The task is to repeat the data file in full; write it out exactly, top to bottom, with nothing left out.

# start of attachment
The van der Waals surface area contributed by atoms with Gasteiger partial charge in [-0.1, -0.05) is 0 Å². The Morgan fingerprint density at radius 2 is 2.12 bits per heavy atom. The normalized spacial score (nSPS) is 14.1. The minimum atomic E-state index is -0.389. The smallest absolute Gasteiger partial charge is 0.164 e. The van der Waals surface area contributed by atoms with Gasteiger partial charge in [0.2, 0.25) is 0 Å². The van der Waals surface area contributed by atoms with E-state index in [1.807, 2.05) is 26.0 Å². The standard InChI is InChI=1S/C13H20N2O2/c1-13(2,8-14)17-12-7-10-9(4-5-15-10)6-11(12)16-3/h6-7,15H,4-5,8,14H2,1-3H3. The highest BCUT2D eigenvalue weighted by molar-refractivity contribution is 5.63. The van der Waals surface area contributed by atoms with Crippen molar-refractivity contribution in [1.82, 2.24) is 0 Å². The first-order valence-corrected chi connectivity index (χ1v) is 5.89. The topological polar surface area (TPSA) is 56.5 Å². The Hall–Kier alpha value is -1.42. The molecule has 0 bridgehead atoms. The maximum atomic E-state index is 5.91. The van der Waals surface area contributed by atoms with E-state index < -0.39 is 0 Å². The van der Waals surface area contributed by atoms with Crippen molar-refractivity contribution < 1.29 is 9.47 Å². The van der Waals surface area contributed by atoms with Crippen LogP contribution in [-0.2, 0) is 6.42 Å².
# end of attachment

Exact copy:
The van der Waals surface area contributed by atoms with Gasteiger partial charge in [-0.1, -0.05) is 0 Å². The Morgan fingerprint density at radius 2 is 2.12 bits per heavy atom. The normalized spacial score (nSPS) is 14.1. The minimum atomic E-state index is -0.389. The smallest absolute Gasteiger partial charge is 0.164 e. The van der Waals surface area contributed by atoms with Gasteiger partial charge in [0.2, 0.25) is 0 Å². The van der Waals surface area contributed by atoms with E-state index in [1.807, 2.05) is 26.0 Å². The standard InChI is InChI=1S/C13H20N2O2/c1-13(2,8-14)17-12-7-10-9(4-5-15-10)6-11(12)16-3/h6-7,15H,4-5,8,14H2,1-3H3. The highest BCUT2D eigenvalue weighted by molar-refractivity contribution is 5.63. The van der Waals surface area contributed by atoms with Crippen molar-refractivity contribution in [1.82, 2.24) is 0 Å². The first-order valence-corrected chi connectivity index (χ1v) is 5.89. The topological polar surface area (TPSA) is 56.5 Å². The Hall–Kier alpha value is -1.42. The molecule has 0 bridgehead atoms. The maximum atomic E-state index is 5.91. The van der Waals surface area contributed by atoms with E-state index < -0.39 is 0 Å². The van der Waals surface area contributed by atoms with Crippen molar-refractivity contribution < 1.29 is 9.47 Å². The van der Waals surface area contributed by atoms with Crippen LogP contribution in [-0.2, 0) is 6.42 Å².